Here’s what we know about the man behind Friday’s attack on Capitol Hill.

Noah Green, the knife-wielding man killed after ramming his car into a checkpoint at the U.S. Capitol on Friday, was a troubled former college athlete whose life was disintegrating in the months leading up to a violent outburst that left one officer dead and another injured.

On the football field at Christopher Newport University in Virginia, Noah R. Green was No. 21, a dependable and good-natured, if soft-spoken, presence in the defensive backfield. Off the field, he was focused on Black economic empowerment and planned a career to help close the racial wealth gap.

By late March, after a bruising pandemic year that friends and family said left him isolated and mentally unmoored, Mr. Green’s life appeared increasingly to revolve around the Nation of Islam and its leader Louis Farrakhan, who has repeatedly promoted anti-Semitism.

On Friday afternoon, law enforcement officials said, Mr. Green, 25, drove a dark blue Nissan sedan from the Virginia suburbs and plowed into two police officers protecting the Capitol grounds. He then got out of the car brandishing a knife and lunged at officers.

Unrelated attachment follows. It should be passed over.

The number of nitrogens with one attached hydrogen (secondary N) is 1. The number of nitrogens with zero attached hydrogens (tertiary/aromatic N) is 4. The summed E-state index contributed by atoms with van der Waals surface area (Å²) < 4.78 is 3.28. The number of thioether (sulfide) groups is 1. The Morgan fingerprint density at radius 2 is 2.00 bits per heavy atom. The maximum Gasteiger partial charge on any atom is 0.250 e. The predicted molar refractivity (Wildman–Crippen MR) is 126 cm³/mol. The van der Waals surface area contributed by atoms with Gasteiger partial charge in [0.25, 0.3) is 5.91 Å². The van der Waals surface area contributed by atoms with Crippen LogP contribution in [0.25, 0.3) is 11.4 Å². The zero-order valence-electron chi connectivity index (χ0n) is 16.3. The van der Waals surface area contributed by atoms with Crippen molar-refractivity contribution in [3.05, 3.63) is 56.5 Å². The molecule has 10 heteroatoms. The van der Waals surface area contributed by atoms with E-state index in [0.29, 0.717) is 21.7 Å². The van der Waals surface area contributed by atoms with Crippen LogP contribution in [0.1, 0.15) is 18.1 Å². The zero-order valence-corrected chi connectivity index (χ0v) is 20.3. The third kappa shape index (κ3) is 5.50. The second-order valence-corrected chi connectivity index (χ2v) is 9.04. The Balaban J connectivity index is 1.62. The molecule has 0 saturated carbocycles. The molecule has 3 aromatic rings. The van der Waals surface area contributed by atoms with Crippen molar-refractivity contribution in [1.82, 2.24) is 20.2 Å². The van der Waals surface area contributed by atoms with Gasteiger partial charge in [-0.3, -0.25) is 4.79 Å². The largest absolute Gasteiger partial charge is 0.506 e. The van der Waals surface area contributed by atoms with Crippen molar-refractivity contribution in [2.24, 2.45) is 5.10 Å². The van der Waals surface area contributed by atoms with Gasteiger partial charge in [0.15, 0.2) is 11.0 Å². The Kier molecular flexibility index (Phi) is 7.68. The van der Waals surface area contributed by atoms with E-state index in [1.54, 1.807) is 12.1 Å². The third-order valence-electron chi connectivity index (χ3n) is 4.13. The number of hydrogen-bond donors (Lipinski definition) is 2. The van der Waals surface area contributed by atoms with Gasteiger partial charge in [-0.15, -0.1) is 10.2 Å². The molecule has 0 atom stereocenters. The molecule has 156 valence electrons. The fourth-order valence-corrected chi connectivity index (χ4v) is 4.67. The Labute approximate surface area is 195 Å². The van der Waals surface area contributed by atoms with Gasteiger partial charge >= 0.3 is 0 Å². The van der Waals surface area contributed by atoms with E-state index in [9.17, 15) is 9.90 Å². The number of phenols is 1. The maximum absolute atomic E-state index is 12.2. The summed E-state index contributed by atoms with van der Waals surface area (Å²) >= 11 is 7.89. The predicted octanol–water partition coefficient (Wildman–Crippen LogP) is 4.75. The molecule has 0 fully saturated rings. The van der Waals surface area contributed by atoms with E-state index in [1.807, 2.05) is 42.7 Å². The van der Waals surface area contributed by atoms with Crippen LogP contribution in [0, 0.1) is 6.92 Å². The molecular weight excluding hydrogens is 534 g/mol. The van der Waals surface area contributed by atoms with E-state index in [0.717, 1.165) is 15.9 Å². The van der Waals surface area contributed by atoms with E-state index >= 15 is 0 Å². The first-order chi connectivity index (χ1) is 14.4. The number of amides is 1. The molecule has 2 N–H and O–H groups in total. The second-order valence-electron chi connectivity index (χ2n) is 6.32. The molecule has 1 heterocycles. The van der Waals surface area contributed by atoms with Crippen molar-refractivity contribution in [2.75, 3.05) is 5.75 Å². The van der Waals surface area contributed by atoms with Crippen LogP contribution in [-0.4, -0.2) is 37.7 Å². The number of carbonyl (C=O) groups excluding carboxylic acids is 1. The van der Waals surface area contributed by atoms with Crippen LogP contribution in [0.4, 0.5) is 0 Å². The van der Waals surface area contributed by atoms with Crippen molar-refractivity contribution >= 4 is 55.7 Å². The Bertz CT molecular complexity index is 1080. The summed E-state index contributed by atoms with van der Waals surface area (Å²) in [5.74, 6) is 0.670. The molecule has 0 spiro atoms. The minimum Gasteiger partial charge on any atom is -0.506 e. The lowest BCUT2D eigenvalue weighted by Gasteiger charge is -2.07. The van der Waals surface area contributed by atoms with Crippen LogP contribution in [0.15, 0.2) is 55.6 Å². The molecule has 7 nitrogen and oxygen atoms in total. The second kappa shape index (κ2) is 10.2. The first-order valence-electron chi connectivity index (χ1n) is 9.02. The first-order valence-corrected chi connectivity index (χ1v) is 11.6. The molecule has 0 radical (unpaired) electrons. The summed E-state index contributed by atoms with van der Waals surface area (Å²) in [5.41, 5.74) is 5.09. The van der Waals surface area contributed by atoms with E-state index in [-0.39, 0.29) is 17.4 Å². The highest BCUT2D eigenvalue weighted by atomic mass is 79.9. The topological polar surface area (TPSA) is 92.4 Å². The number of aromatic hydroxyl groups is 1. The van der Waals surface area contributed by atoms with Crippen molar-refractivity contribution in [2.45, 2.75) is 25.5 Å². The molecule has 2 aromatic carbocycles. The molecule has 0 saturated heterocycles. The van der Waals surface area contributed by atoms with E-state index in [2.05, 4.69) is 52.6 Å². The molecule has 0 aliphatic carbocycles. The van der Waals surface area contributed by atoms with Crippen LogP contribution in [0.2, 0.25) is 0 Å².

Police shot and killed him.

Without a clear motive, investigators were combing through social media posts and a trail of woes to understand what happened and why.

Investigators believed that Mr. Green was influenced by a combination of underlying mental health issues and a connection to an ideological cause that, he believed, provided justification to commit violence.

Brendan Green told The Washington Post on Friday that his brother had been plagued by mental health problems and possibly drugs. Noah Green had briefly moved to Botswana this year, he said, and tried to jump in front of a car.

Brendan Green said his brother had become violently ill on Thursday night and left the apartment, declaring that he was ready to become homeless.

Noah Green seemed destined for a more promising future. At Alleghany High School in Covington, Va., he was voted the most valuable player of the football team, and later played at Christopher Newport University, a small public school in Newport News, Va., where he studied business.

“I was able to graduate with distinction, earn a well-paying job straight out of college, and pursue my graduate degree, despite not growing up in the best of circumstances,” he wrote on Facebook on March 17.

In his final Facebook post on March 21, Mr. Green wrote about a “divine warning” that these were the “last days of our world as we know it.”

Source: Read Full Article